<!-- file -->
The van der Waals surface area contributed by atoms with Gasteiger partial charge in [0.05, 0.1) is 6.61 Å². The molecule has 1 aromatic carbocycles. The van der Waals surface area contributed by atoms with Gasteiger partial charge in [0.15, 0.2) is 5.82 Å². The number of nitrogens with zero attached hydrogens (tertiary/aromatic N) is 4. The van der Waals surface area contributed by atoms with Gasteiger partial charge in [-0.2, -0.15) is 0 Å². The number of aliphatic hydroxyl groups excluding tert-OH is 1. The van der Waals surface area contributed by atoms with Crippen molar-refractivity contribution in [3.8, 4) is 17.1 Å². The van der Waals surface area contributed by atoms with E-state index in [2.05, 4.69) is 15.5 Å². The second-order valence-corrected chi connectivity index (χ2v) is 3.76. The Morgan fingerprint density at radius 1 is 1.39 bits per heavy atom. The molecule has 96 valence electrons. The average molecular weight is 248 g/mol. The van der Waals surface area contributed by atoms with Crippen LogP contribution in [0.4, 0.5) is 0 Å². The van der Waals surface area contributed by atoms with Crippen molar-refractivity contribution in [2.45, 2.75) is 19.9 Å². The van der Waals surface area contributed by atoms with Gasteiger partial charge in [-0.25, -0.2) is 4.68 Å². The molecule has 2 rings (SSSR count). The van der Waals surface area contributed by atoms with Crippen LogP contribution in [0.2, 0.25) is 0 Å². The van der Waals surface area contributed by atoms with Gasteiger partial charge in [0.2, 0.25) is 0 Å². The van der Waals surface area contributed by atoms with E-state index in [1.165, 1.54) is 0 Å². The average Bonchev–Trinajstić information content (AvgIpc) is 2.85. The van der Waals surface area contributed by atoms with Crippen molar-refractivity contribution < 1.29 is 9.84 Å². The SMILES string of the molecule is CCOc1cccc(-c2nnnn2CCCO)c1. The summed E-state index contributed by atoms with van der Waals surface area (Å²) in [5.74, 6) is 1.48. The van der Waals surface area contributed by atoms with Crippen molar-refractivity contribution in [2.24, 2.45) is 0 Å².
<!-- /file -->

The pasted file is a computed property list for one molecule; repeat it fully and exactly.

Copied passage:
The van der Waals surface area contributed by atoms with Gasteiger partial charge in [0.05, 0.1) is 6.61 Å². The molecule has 1 aromatic carbocycles. The van der Waals surface area contributed by atoms with Gasteiger partial charge in [0.15, 0.2) is 5.82 Å². The number of nitrogens with zero attached hydrogens (tertiary/aromatic N) is 4. The van der Waals surface area contributed by atoms with Gasteiger partial charge in [-0.2, -0.15) is 0 Å². The number of aliphatic hydroxyl groups excluding tert-OH is 1. The van der Waals surface area contributed by atoms with Crippen molar-refractivity contribution in [3.8, 4) is 17.1 Å². The van der Waals surface area contributed by atoms with E-state index in [2.05, 4.69) is 15.5 Å². The second-order valence-corrected chi connectivity index (χ2v) is 3.76. The Morgan fingerprint density at radius 1 is 1.39 bits per heavy atom. The molecule has 96 valence electrons. The average molecular weight is 248 g/mol. The van der Waals surface area contributed by atoms with Crippen LogP contribution in [0.4, 0.5) is 0 Å². The van der Waals surface area contributed by atoms with Crippen molar-refractivity contribution in [2.45, 2.75) is 19.9 Å². The van der Waals surface area contributed by atoms with Gasteiger partial charge in [-0.25, -0.2) is 4.68 Å². The molecule has 2 rings (SSSR count). The van der Waals surface area contributed by atoms with Crippen LogP contribution in [0.2, 0.25) is 0 Å². The van der Waals surface area contributed by atoms with Gasteiger partial charge in [0.2, 0.25) is 0 Å². The van der Waals surface area contributed by atoms with E-state index in [1.165, 1.54) is 0 Å². The average Bonchev–Trinajstić information content (AvgIpc) is 2.85. The van der Waals surface area contributed by atoms with Crippen molar-refractivity contribution < 1.29 is 9.84 Å². The SMILES string of the molecule is CCOc1cccc(-c2nnnn2CCCO)c1. The summed E-state index contributed by atoms with van der Waals surface area (Å²) in [5.74, 6) is 1.48. The van der Waals surface area contributed by atoms with Crippen molar-refractivity contribution in [2.24, 2.45) is 0 Å².